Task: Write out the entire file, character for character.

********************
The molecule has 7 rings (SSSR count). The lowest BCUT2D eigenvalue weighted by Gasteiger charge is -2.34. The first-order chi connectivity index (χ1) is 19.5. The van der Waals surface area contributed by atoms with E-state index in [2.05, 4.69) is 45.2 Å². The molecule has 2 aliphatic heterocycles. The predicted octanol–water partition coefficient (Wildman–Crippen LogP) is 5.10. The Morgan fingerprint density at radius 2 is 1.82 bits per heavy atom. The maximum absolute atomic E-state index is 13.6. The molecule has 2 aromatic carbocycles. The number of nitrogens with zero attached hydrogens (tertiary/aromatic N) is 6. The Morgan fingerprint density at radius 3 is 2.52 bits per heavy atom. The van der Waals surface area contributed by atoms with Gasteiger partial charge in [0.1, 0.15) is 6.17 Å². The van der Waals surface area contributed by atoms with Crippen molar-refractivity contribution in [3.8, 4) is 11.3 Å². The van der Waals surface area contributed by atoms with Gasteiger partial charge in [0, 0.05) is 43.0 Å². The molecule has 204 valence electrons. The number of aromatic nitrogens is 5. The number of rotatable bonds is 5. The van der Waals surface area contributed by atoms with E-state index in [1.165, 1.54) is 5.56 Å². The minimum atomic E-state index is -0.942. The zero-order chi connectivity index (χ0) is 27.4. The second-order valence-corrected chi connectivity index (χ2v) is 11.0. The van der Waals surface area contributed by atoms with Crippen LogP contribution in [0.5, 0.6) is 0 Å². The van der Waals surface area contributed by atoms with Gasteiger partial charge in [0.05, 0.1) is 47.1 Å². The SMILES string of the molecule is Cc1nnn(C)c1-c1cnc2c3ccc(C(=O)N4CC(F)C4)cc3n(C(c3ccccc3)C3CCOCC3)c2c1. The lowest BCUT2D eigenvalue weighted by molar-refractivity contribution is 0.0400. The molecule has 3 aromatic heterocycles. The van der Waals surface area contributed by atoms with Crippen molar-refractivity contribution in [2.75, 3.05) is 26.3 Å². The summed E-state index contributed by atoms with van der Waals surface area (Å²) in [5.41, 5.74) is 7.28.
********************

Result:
The molecule has 7 rings (SSSR count). The lowest BCUT2D eigenvalue weighted by Gasteiger charge is -2.34. The first-order chi connectivity index (χ1) is 19.5. The van der Waals surface area contributed by atoms with E-state index in [2.05, 4.69) is 45.2 Å². The molecule has 2 aliphatic heterocycles. The predicted octanol–water partition coefficient (Wildman–Crippen LogP) is 5.10. The Morgan fingerprint density at radius 2 is 1.82 bits per heavy atom. The maximum absolute atomic E-state index is 13.6. The molecule has 2 aromatic carbocycles. The number of nitrogens with zero attached hydrogens (tertiary/aromatic N) is 6. The Morgan fingerprint density at radius 3 is 2.52 bits per heavy atom. The van der Waals surface area contributed by atoms with Gasteiger partial charge in [0.1, 0.15) is 6.17 Å². The van der Waals surface area contributed by atoms with Crippen molar-refractivity contribution in [3.8, 4) is 11.3 Å². The van der Waals surface area contributed by atoms with Gasteiger partial charge in [0, 0.05) is 43.0 Å². The molecule has 204 valence electrons. The number of aromatic nitrogens is 5. The number of rotatable bonds is 5. The van der Waals surface area contributed by atoms with E-state index in [1.165, 1.54) is 5.56 Å². The minimum atomic E-state index is -0.942. The zero-order chi connectivity index (χ0) is 27.4. The second-order valence-corrected chi connectivity index (χ2v) is 11.0. The van der Waals surface area contributed by atoms with Crippen LogP contribution in [0.5, 0.6) is 0 Å². The van der Waals surface area contributed by atoms with Gasteiger partial charge in [0.05, 0.1) is 47.1 Å². The SMILES string of the molecule is Cc1nnn(C)c1-c1cnc2c3ccc(C(=O)N4CC(F)C4)cc3n(C(c3ccccc3)C3CCOCC3)c2c1. The lowest BCUT2D eigenvalue weighted by molar-refractivity contribution is 0.0400. The molecule has 3 aromatic heterocycles. The van der Waals surface area contributed by atoms with Crippen molar-refractivity contribution in [2.75, 3.05) is 26.3 Å². The summed E-state index contributed by atoms with van der Waals surface area (Å²) in [5.41, 5.74) is 7.28.